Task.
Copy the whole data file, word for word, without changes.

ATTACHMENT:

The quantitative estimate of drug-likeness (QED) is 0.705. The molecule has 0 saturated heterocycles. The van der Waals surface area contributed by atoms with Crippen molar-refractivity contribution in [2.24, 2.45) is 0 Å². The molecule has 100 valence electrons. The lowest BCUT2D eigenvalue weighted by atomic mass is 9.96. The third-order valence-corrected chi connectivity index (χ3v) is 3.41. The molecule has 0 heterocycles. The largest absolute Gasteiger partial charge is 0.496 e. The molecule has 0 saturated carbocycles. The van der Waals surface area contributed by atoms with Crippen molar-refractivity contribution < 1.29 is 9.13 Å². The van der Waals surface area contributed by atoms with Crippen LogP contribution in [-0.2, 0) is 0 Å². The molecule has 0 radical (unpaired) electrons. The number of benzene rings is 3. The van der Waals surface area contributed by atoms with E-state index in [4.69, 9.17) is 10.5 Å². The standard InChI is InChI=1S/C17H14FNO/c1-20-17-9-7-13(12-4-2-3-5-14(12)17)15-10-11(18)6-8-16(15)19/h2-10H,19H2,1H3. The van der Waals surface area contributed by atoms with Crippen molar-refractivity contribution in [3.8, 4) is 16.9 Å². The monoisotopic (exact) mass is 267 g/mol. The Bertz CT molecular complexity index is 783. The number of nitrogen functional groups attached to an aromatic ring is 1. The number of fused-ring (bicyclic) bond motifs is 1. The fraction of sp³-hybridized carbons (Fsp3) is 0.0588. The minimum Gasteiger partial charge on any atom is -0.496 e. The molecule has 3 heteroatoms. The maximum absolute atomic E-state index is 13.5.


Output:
The quantitative estimate of drug-likeness (QED) is 0.705. The molecule has 0 saturated heterocycles. The van der Waals surface area contributed by atoms with Crippen molar-refractivity contribution in [2.24, 2.45) is 0 Å². The molecule has 100 valence electrons. The lowest BCUT2D eigenvalue weighted by atomic mass is 9.96. The third-order valence-corrected chi connectivity index (χ3v) is 3.41. The molecule has 0 heterocycles. The largest absolute Gasteiger partial charge is 0.496 e. The molecule has 0 saturated carbocycles. The van der Waals surface area contributed by atoms with Crippen molar-refractivity contribution < 1.29 is 9.13 Å². The van der Waals surface area contributed by atoms with Crippen LogP contribution in [-0.2, 0) is 0 Å². The molecule has 0 radical (unpaired) electrons. The number of benzene rings is 3. The van der Waals surface area contributed by atoms with E-state index in [4.69, 9.17) is 10.5 Å². The standard InChI is InChI=1S/C17H14FNO/c1-20-17-9-7-13(12-4-2-3-5-14(12)17)15-10-11(18)6-8-16(15)19/h2-10H,19H2,1H3. The van der Waals surface area contributed by atoms with Crippen molar-refractivity contribution in [3.8, 4) is 16.9 Å². The monoisotopic (exact) mass is 267 g/mol. The Bertz CT molecular complexity index is 783. The number of nitrogen functional groups attached to an aromatic ring is 1. The number of fused-ring (bicyclic) bond motifs is 1. The fraction of sp³-hybridized carbons (Fsp3) is 0.0588. The minimum Gasteiger partial charge on any atom is -0.496 e. The molecule has 3 heteroatoms. The maximum absolute atomic E-state index is 13.5.